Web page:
It can be difficult for many people to believe that opening themselves up to their pain will free them from suffering.  If this sounds like you, consider the fact that, with all of your efforts to avoid your pain, you are still suffering. There must be another way.  When you have spent a great deal of your life applying the same technique to pain that comes your way (e.g., avoiding it or denying it), and yet you still suffer, perhaps this is a signal that it is time to try something different.

Crane explains that “mindfulness practice is a training process that enables us to clearly see these habitual avoidant patterns … pain is an aspect of the overall ‘tapestry’ of our life and … it is the avoidance of this reality that creates emotional difficulty.”

The next time that you experience an aversive, unpleasant, or unwanted thought, feeling, or sensation, use it as an opportunity to choose to respond to the event differently than you normally would.  Notice the unpleasant event, welcome it into your experience, examine it for what it is, accept it completely (which does not mean approve of it), and then let it go.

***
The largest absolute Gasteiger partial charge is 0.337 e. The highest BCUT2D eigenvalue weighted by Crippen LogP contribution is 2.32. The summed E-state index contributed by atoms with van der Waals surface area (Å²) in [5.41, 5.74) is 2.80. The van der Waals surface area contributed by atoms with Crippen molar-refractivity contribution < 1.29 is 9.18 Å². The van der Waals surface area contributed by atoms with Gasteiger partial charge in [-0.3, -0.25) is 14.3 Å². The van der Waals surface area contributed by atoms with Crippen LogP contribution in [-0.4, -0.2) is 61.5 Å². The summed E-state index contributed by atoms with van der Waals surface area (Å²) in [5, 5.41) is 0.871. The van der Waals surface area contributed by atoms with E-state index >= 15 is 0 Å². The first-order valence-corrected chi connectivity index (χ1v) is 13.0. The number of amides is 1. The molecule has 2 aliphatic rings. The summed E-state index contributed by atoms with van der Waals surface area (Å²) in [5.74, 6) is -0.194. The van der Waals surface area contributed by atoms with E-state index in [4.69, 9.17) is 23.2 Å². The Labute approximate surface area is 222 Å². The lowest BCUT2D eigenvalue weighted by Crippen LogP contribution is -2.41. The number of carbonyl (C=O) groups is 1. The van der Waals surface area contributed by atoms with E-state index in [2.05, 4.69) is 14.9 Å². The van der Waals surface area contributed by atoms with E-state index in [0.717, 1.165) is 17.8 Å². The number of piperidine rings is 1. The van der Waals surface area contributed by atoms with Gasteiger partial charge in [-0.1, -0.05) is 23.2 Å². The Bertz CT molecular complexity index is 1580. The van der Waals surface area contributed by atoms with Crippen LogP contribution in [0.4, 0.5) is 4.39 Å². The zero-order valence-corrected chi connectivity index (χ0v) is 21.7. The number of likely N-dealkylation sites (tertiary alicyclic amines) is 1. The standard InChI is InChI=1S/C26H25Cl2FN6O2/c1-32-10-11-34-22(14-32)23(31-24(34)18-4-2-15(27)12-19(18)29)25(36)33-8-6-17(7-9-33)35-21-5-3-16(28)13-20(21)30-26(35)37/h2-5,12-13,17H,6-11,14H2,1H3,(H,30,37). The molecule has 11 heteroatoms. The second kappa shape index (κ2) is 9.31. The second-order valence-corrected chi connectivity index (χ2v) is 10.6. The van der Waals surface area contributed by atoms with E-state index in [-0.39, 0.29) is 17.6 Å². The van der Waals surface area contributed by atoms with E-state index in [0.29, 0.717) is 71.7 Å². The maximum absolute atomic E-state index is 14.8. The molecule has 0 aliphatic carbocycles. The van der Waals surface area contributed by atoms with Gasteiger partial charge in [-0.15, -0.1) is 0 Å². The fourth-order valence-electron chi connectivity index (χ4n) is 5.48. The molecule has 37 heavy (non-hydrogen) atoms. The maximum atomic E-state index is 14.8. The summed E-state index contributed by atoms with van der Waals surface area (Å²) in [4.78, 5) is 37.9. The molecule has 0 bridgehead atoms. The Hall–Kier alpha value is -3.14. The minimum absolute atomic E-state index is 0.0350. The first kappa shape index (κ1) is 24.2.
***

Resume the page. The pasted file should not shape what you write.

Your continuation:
When we sit with unpleasant thoughts, feelings, and sensations (even if only briefly), they lose their power.  They are just thoughts – just feelings – and just sensations.  Don’t allow your mind to give them more power than they deserve.  They only cause you to suffer if you allow them to.  Practice a new mindful way of meeting all experiences with openness and acceptance.

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Crane, R. (2009). Mindfulness-based cognitive therapy. New York, NY: Routledge.

Featured image: I Can’t See You … by tropical.pete / CC BY-SA 2.0

About Laura K. Schenck, Ph.D., LPC

I am a Licensed Professional Counselor (LPC) with a Ph.D. in Counseling Psychology from the University of Northern Colorado. Some of my academic interests include: Dialectical Behavior Therapy, mindfulness, stress reduction, work/life balance, mood disorders, identity development, supervision & training, and self-care.


  1. Alex on February 18, 2013 at 1:00 pm

    The trickiest part of for me is genuinely facing the stress/pain, rather than using this technique as a way to avoid it.

    So one is genuine courage the other is just advanced avoidance.

    But the way you write just helps me get it so easy. So again thank you very much!!!

    • Rodger on March 20, 2013 at 4:50 am